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From The Chief Editor's Desk

Even though I was just shy of nine years old, I can remember it like it was yesterday. I'm sure many of you remember it, too.

I'm talking about the first landing of man on the moon.

July 20, 1969 at 20:17 UTC, the world saw the first two human beings land on a celestial body that wasn't Earth. They landed with about 50 seconds of fuel remaining.

"Houston, Tranquility Base here. The Eagle has landed," said mission commander Neil Armstrong. The change of call signs from Eagle to Tranquility Base signified that the landing had been successfully completed.

On July 21, 1969 at 02:56 UTC, the world saw those same two human beings take their first steps on a celestial body that wasn't Earth.

As an eight-almost-nine year old, I remember being allowed to stay up late to watch this historic event. Estimates of between 500 million people and 650 million people from around the world watched live as Neil Armstrong descended the ladder from the lunar module. The actual number varies, depending on your reference source

With that first step on the lunar surface, Armstrong spoke his immortal words. "That's one small step for [a] man, one giant leap for mankind." Buzz Aldrin joined Armstrong 19 minutes later, as the second human to walk on the moon. His words to describe his view on the surface of the moon were simple and succinct, but strong. He uttered two words: "Magnificent desolation." The two conducted and completed experiments on the surface of the moon during the 2.5 hour lunar EVA.

They gathered up 47.5 lbs (21.55 Kg) of samples of lunar rocks and soil during their activities on the lunar surface. After returning to the lunar module, they did some housekeeping and got seven hours of sleep. Upon awakening, they launched from the lunar surface to rendezvous with the command module, Columbia, piloted by Michael Collins and in lunar orbit.

The three successfully returned to Earth on July 24, 1969.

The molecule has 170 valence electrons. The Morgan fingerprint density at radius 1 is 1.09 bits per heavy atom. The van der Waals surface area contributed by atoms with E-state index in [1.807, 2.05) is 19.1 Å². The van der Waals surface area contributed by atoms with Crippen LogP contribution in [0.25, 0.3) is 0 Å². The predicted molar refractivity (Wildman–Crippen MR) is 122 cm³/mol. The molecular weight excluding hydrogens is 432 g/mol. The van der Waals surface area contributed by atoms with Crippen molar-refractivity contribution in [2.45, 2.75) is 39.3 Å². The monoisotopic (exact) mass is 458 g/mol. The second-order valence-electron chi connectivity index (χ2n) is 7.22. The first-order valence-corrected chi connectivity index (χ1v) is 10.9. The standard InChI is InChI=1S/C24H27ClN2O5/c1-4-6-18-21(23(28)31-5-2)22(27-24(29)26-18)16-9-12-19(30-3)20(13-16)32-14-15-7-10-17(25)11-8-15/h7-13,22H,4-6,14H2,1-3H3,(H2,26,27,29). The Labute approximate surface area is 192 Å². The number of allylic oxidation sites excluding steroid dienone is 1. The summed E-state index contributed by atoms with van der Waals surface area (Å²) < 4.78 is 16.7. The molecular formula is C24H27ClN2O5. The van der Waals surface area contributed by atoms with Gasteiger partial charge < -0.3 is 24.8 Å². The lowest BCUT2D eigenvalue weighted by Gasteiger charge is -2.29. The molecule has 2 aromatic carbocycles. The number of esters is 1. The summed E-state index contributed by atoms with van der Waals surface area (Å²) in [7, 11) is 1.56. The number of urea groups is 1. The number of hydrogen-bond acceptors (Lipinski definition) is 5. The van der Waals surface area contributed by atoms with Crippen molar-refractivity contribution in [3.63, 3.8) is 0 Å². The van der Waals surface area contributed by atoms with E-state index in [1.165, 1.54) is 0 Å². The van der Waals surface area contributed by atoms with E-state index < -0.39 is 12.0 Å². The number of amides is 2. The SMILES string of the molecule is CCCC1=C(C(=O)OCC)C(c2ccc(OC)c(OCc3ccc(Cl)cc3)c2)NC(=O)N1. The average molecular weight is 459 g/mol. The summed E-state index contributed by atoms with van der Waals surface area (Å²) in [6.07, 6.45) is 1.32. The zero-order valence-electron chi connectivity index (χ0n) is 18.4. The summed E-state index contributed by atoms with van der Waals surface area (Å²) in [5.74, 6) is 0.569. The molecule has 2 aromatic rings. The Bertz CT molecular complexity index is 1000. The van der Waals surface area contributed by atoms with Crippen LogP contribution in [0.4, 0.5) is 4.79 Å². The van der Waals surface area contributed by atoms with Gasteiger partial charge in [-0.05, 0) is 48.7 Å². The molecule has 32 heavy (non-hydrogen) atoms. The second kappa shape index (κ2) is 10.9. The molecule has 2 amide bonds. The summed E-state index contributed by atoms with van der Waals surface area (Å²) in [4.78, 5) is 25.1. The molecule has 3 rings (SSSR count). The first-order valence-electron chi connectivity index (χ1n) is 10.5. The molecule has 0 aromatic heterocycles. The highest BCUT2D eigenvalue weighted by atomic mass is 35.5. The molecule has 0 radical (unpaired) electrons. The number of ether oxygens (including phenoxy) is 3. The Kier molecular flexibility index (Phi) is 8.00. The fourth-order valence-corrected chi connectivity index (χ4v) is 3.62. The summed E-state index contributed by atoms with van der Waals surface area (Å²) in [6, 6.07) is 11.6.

That was 50 years ago. It's not hard to find accurate accounts of the feat on the web. Wikipedia has a pretty thorough entry about it, as well.

What's especially sad is that we have had whole generations of people who have not experienced another human traveling to and walking on another world. We have generations of people who have never seen humans leave low-Earth orbit. They have not gotten the thrill of seeing humans expand their horizons and push the boundaries of what can be accomplished. For them, humans walking on the moon is about as real as the story in any Arthur C. Clarke science fiction novel.

Hopefully, this should all change soon. President Donald Trump (it doesn't matter if you like him or not, or what you think of him) and Vice-President Mike Pence have set an ambitious goal of returning humans to the moon by 2024. That's only five years away. This time, the goal is to return to the moon to stay.

Back in the days of Apollo 11, computers were still in their infancy. Your old flip style cell phone has/had more computing power than the onboard computers of the spacecraft of that era. Heck, the first IBM PC wouldn't be released for another 12 years.

More than likely, Linux will play a role in returning humans to manned spaceflight, and in our voyage to our celestial neighbors. It was reported a few years ago that a custom version of Debian has already replaced the Windows XP based computers on the International Space Station to provide better reliability. Many other systems on the ISS already run RedHat Linux and Scientific Linux. NASA has long embraced free and open source software. Elon Musk has tweeted that Dragon's code is written in C++ on Linux. Search for "linux and space travel" and see for yourself.

There is no doubt that Linux will play an important role in returning humans to space, blazing the way to historic endeavors, like putting humans on Mars. What's even better, my kids will experience the thrill that I experienced as a kid of seeing humans walking on our nearby celestial neighbors. Plus, all of those previous generations around the world will also share in that thrill, the one that they missed out on when we switched to only going into low-Earth orbit.

Yes, it's exciting times, to be sure.

Until next month, I bid you peace, happiness, serenity and prosperity.

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